For me, the difference between movie and book violence is the former is fixed imagery determined by a director and presented as such to viewers; the latter is written by an author but must be interpreted and imagined by readers—every one of whom will imagine something slightly different. That's why there is more censorship of movies and TV than of books.
...[W]e as writers should be conscious of how our imagery affects readers. Ideally, we want them to feel certain ways at certain times all through our stories. That said, being overly concerned about how any one reader might react is detrimental to writing overall and does not prevent a delusional reader's misinterpretation.
Even if the worst happens—your story inspires someone to commit a crime—the ultimate responsibility for those actions is the reader's.
And today, fellow Shortmystery member Anita Page carried the discussion on to the Women of Mystery blog. There, I commented:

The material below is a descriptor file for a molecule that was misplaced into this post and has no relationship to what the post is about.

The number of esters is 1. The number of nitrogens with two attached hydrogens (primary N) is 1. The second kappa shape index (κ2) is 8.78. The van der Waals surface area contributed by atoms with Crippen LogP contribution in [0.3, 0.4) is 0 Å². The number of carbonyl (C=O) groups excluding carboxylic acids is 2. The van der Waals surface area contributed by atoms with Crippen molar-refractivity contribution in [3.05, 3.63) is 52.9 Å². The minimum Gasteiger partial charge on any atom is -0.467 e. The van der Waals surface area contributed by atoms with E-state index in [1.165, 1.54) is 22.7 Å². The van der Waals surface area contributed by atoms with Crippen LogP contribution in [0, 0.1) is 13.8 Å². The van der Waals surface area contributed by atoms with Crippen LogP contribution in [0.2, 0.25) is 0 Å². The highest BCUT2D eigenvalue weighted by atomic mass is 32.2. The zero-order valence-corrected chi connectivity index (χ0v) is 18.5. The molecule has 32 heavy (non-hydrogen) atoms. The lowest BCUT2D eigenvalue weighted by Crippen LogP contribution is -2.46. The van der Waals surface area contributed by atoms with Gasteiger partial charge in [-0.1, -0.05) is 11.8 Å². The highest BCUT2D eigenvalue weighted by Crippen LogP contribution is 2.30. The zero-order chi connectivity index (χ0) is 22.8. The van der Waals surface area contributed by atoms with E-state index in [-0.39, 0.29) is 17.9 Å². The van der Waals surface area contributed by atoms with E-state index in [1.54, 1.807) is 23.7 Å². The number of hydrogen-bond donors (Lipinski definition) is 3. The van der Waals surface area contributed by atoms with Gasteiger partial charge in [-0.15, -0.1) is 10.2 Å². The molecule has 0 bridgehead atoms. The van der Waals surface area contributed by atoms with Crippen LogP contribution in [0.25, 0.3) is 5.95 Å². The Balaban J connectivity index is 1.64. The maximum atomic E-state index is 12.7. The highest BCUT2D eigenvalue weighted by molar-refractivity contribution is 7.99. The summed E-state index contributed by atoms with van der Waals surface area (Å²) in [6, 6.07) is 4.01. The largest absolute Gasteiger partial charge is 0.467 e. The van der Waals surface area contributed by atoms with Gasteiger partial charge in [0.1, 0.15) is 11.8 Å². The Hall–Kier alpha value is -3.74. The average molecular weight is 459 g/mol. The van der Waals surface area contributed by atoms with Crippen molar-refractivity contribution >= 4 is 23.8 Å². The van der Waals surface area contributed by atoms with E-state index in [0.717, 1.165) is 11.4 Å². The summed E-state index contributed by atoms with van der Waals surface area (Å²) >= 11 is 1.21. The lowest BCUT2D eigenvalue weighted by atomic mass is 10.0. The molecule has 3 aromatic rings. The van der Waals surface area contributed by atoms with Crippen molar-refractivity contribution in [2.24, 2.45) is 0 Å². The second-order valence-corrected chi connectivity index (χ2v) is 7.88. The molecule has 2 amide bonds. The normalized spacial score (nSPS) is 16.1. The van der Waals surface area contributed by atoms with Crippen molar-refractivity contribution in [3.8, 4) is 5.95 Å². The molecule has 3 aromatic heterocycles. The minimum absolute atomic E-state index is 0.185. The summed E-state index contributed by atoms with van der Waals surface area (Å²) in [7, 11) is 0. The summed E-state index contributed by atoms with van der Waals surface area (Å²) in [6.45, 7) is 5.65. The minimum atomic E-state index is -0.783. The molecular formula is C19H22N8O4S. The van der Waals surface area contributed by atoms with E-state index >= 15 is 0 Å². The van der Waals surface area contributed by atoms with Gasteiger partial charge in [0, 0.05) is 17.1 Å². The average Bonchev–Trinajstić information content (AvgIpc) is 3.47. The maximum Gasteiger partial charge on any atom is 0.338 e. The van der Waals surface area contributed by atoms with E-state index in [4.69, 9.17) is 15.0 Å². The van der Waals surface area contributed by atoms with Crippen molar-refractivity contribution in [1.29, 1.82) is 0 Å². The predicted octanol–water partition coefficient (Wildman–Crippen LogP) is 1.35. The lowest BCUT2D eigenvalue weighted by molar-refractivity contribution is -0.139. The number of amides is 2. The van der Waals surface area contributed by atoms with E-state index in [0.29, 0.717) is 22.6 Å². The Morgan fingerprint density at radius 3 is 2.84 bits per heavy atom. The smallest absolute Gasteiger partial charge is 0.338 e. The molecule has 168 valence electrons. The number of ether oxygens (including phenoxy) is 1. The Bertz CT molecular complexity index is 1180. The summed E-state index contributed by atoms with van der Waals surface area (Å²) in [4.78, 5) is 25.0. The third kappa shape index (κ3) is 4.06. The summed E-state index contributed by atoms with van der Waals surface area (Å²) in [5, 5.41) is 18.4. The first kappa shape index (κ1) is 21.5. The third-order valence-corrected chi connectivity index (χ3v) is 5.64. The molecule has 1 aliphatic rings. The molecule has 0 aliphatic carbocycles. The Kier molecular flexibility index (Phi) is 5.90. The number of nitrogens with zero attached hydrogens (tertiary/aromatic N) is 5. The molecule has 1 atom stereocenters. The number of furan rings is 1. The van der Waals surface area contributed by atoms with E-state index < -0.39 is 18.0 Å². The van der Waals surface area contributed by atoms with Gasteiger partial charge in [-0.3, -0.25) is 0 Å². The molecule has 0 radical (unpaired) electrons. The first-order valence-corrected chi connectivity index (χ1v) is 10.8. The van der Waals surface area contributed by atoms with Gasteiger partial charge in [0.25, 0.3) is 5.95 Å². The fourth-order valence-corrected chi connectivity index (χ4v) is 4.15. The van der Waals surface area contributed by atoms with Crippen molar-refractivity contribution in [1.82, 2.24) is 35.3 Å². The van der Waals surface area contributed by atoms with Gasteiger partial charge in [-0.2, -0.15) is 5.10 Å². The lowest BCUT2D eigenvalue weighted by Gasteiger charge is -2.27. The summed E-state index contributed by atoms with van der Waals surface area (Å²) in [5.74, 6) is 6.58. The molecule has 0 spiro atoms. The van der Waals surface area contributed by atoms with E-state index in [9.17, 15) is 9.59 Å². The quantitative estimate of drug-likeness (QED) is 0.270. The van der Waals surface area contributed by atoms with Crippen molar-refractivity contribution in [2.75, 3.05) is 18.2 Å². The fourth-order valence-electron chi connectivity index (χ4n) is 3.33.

...It’s wrongheaded to blame violent books, movies, and video games on face value. One must look into the ultimate messages the writers are trying to send. Are these deep or shallow? Right or wrong? Would they give a sane person the wrong idea?
One of the series that hooked me on crime fiction was Robert B. Parker’s Spenser. Spenser and his friend Hawk are former boxers, capable of inflicting pain and forced to do so from time to time, but neither takes pleasure in it. Both have strategies to keep themselves in check. For one thing, Spenser makes a commitment to Susan Silverman, a psychologist who can help him with moral choices. Hawk, on the other hand, commits himself to no one, does not allow himself to feel much emotion of any kind. Parker shows that one is clearly the better path to contentment.
The Spenser series would undoubtedly teach a sane person not only how to keep violent impulses in check, but also how to develop morality and autonomy.
UPDATE: It's only fair I also examine the negative message sent by Spenser's continued association with Hawk and other killers.